• Share
  • Email
  • Embed
  • Like
  • Save
  • Private Content
1 meeting
 

1 meeting

on

  • 375 views

 

Statistics

Views

Total Views
375
Views on SlideShare
375
Embed Views
0

Actions

Likes
0
Downloads
0
Comments
0

0 Embeds 0

No embeds

Accessibility

Categories

Upload Details

Uploaded via as Microsoft PowerPoint

Usage Rights

© All Rights Reserved

Report content

Flagged as inappropriate Flag as inappropriate
Flag as inappropriate

Select your reason for flagging this presentation as inappropriate.

Cancel
  • Full Name Full Name Comment goes here.
    Are you sure you want to
    Your message goes here
    Processing…
Post Comment
Edit your comment

    1 meeting 1 meeting Presentation Transcript

    • 1ST MEETING PARAGRAPH FORM
      YudhieIndra G S.Pd
    • MATERIALS
      1. WORDS
      2. SENTENCE
      3. PARAGRAPH
      4. PARAGRAPH STRUCTURE
    • 1. WORDS
    • 2. SENTENCE
      • A sentence is a group of words that makes sense.
      • A sentence expresses a complete thought.
      • A sentence begins with a capital letter and ends with a symbol.
      • A sentence has at least one verb an action word.
      Example:
      Sam went to the store.
    • 3. PARAGRAPH
      A paragraphis a collection of relatedsentencesdealingwith a single topic.
      The Basic Rule: KeepOne Idea toOneParagraph
      Thebasic rule of thumbwithparagraphingistokeepone idea tooneparagraph. Ifyoubegintotransitioninto a new idea, itbelongs in a new paragraph.
    • 3.1 PARAGRAPH STRUCTURE
      A. Thetopicsentence
      B. Supportingsentences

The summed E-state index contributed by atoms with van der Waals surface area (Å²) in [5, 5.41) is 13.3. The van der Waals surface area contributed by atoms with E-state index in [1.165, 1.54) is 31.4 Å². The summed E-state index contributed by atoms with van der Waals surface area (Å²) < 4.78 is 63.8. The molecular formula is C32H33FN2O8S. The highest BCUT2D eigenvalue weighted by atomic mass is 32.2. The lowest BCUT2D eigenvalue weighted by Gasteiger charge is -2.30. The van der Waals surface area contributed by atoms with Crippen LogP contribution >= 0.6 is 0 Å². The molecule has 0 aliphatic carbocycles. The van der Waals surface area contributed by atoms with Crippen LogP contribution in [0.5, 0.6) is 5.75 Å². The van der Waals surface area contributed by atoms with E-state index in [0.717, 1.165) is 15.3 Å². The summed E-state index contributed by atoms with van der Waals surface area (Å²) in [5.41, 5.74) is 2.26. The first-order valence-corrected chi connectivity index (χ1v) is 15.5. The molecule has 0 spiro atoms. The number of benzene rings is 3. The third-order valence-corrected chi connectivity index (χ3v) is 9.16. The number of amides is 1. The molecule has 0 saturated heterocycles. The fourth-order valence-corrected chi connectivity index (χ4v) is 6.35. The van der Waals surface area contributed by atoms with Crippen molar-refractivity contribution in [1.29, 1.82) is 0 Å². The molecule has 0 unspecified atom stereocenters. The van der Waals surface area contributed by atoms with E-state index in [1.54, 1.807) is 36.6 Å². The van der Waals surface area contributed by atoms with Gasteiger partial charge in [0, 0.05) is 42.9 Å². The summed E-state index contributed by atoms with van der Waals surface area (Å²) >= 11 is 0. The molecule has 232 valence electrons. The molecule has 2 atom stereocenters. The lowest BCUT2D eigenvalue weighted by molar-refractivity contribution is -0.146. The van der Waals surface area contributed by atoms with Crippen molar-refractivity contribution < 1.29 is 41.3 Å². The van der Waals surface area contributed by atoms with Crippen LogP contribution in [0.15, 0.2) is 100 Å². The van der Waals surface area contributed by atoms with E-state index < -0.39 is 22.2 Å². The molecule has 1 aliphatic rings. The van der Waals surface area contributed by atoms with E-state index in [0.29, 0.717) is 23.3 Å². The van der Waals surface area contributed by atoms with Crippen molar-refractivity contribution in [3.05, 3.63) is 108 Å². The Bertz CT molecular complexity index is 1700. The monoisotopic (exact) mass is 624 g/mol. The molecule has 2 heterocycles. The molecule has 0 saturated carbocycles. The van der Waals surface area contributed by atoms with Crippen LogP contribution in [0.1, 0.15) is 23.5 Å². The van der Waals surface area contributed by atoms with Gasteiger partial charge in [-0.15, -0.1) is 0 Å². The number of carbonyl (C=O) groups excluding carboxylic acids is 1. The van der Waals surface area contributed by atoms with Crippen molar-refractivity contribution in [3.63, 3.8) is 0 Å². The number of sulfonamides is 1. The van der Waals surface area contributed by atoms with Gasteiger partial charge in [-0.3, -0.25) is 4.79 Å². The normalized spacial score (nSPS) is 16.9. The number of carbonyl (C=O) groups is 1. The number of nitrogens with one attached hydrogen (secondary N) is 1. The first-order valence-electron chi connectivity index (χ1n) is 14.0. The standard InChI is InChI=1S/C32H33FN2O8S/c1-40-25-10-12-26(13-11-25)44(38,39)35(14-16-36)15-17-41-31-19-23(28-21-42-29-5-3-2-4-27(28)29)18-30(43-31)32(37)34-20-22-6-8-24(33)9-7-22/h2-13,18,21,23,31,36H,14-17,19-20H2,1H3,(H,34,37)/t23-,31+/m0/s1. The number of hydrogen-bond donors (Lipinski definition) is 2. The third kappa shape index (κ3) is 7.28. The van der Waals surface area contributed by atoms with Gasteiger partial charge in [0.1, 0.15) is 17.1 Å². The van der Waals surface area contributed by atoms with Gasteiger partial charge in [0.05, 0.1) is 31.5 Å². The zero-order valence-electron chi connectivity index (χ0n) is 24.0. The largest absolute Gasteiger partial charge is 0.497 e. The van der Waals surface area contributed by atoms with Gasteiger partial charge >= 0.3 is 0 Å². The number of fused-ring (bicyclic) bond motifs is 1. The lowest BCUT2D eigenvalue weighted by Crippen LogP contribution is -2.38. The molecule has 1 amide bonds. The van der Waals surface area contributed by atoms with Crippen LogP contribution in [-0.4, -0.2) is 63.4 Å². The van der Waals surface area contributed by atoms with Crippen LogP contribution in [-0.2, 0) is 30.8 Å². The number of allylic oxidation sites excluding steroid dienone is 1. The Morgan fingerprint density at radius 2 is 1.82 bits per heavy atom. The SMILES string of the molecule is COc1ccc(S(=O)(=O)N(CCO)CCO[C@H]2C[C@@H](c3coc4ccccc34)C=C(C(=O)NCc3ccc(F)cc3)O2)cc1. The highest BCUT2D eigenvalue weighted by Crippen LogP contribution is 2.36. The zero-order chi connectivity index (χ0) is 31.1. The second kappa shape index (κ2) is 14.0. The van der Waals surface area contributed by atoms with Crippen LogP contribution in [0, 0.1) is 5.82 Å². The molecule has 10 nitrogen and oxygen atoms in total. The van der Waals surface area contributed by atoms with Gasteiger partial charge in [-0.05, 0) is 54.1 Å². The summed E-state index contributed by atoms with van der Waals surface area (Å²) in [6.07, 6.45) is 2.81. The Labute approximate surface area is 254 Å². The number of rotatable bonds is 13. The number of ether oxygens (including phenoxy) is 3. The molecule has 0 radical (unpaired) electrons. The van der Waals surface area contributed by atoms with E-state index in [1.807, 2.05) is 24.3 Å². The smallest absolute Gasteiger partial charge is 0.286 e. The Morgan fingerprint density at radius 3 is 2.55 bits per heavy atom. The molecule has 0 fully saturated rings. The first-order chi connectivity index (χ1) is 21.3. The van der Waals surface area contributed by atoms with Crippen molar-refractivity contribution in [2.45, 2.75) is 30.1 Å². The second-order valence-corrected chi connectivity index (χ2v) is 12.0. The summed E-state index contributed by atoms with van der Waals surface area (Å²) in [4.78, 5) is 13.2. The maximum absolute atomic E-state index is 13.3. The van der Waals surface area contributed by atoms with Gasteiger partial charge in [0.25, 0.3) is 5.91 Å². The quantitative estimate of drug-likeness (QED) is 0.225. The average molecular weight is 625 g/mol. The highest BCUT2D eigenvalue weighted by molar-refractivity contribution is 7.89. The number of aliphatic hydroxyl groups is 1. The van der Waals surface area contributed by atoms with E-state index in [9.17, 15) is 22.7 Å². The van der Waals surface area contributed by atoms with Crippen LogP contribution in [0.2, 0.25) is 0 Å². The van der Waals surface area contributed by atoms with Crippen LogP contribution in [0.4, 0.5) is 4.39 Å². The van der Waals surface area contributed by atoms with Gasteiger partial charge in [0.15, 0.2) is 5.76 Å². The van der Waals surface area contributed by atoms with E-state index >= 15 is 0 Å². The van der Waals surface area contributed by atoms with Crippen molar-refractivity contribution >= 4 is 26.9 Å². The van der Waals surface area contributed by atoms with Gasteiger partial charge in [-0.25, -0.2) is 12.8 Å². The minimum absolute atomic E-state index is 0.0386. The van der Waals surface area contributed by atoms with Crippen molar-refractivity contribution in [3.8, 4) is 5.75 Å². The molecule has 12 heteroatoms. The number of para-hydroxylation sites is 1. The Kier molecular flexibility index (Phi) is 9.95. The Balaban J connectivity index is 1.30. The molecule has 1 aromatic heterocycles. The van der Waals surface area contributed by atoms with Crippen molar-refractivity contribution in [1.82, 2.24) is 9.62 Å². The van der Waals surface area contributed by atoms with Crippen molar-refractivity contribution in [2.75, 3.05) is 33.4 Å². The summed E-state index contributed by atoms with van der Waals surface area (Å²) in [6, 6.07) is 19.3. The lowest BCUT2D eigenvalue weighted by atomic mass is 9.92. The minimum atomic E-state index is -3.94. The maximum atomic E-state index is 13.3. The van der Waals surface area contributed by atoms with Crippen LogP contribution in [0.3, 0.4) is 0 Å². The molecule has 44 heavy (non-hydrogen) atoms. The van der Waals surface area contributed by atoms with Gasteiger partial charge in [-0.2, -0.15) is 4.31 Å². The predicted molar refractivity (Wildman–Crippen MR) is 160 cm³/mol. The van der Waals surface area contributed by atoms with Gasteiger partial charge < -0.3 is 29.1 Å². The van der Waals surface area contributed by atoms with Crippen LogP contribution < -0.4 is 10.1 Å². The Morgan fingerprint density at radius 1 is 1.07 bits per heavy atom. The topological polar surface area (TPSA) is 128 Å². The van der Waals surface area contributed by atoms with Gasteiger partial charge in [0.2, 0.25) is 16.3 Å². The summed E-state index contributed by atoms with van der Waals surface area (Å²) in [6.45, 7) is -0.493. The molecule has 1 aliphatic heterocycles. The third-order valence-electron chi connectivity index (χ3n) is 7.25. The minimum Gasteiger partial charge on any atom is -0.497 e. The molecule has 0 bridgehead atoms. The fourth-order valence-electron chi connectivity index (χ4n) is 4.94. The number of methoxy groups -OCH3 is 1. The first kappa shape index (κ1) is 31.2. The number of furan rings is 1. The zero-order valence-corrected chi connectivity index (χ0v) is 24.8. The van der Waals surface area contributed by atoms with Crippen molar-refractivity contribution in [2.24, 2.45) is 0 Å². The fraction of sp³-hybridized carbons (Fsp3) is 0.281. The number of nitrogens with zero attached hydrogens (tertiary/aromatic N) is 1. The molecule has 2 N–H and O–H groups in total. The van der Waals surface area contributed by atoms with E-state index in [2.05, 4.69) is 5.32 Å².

C. TheConcludingsentence
    • TOPIC SENTENCE
      A topicsentenceis a sentencethatindicates in a general waywhat idea orthesistheparagraphisgoingtodealwith.
      In aneasywaytomakesureyourreaderunderstandsthetopic of theparagraphistoputyourtopicsentencenearthebeginning of theparagraph. (Thisis a good general rule forlessexperiencedwriters, althoughitisnottheonlywayto do it).
    • SUPPORTING SENTENCE
      Thetopic (whichisintroducedbythetopicsentence) should be discussedfully and adequately. Again, thisvariesfromparagraphtoparagraph, dependingontheauthor'spurpose, butwritersshouldbeware of paragraphsthatonlyhavetwoorthreesentences. It's a prettygoodbetthattheparagraphisnotfullydevelopedifitisthat short.
    • CONCLUDING SENTENCE
      Conclusions are shorter sections of academic texts which usually serve two functions. The first is to summarise and bring together the main areas covered in the writing, which might be called "looking back"; and the second is to give a final comment or judgement on this. The final comment may also include making suggestions for improvement and speculating on future directions.